For Lou Alice, this day was indeed a long time in the making. Her home was so severely damaged by flooding that it was rendered uninhabitable. As a result, she has spent two years nomadically moving between the homes of various family members, not wanting to burden any one of them for too long. Though grateful for the help her family has given her, she has sorely missed her independence.

“I like the idea of having my own, so I can go in there and I can do what I like to do!” Lou Alice said.

When her house’s repairs are complete, returning will mean more than just steady housing for Lou Alice. This house has been in her family for many years, and was passed down to her from her mother. All of the family heirlooms in the house were destroyed by mold, save for a crystal candlestick that belonged to her grandmother, which Lou Alice clutched throughout the 200th Home Celebration.

However, like other recipients of aid from MFRG, Lou Alice was financially unable to repair the home herself. Since a diabetes-related disability took her out of the workforce several years ago, she has lived on only about $400 a month, according to SBP.

Sara Fawcett, President and CEO of United Way of the Midlands, says that many more homeowners like Lou Alice still await assistance.

“There’s at least 600 other homes that we know that are low income homes that are in need of repair, that have had little or nothing done to them, or where a family may be living in a home that’s in substandard condition, so that’s the work that really has yet to be done,” she said.

Pettit added that SBP alone has 50 clients waiting to hear the status of their own reconstruction projects.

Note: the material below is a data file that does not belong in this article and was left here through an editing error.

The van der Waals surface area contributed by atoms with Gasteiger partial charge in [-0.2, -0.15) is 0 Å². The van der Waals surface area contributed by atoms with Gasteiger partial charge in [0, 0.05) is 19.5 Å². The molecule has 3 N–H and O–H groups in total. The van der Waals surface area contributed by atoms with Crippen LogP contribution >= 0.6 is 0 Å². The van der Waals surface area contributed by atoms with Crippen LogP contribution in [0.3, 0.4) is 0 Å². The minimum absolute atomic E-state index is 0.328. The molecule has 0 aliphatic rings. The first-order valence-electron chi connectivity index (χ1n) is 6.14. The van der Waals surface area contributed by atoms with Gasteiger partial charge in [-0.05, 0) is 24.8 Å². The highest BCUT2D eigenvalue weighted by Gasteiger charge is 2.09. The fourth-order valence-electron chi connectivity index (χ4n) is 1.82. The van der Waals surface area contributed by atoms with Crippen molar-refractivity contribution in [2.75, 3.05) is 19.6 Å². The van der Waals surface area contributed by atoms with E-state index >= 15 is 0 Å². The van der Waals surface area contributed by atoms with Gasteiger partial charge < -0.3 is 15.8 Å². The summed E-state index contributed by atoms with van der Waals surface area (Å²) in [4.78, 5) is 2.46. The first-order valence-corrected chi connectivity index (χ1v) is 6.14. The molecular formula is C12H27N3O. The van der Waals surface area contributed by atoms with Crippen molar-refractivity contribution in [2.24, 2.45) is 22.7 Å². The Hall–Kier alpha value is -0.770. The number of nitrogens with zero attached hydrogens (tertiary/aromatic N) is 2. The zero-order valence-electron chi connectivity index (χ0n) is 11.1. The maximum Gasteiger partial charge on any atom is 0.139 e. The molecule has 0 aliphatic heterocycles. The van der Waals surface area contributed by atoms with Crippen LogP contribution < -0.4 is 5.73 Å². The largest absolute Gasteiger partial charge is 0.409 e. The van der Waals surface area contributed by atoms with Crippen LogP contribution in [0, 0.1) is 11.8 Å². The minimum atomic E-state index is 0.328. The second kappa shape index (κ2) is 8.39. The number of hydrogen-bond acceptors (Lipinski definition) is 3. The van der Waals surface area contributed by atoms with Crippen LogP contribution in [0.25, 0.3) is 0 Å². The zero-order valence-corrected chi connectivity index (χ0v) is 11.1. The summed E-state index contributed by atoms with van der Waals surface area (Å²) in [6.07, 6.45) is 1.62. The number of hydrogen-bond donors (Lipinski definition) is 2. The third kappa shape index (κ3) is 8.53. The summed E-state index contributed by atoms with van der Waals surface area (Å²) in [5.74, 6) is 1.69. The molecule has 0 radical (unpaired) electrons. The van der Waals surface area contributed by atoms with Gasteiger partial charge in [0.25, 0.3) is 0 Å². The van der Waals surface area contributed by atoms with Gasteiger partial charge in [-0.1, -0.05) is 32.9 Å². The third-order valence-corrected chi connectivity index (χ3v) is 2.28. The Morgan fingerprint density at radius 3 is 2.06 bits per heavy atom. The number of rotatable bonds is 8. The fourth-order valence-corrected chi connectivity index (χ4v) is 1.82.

“I think these 200 homes are a fantastic reminder and milestone to how far we’ve come and how far we still have to go,” Pettit said. “Being at a home like Ms. Lou Alice’s, you know, we realize how much work it takes to bring someone home after a disaster like this.”

Fortunately, there are still volunteers who are showing up to support these ongoing recovery efforts. At the 

Teenagers in blue shirts laugh together while standing against a wall
Credit Olivia Aldridge/SC Public Radio
High school volunteers for the Saint Bernard Project traveled from Saint John's School of Ontario, Canada.

200th Home Celebration, it was hard to miss the group of boisterous teenagers who had traveled all the way from Ontario, Canada to volunteer for the Saint Bernard Project as a school mission trip, all wearing matching SBP t-shirts and belting out a giggly rendition of “O, Canada!” One of these young volunteers, Fitzy Pratt, reflected on what the experience had meant to him.

“It’s just . . . insane to see that there’s people that still, like two years later, are  living like this . . . and it feels nice to know that we came here and made a difference in their lives,” he said.

With many more homeowners still in need of aid, SBP and the entire Midlands Flood Recovery Group continue to urge people to do what they can to support recovery efforts, just like Fitzy and his classmates. In time, the group hopes that all 600 who wait will be able to join Lou Alice in saying, “I made it here. I’m back.”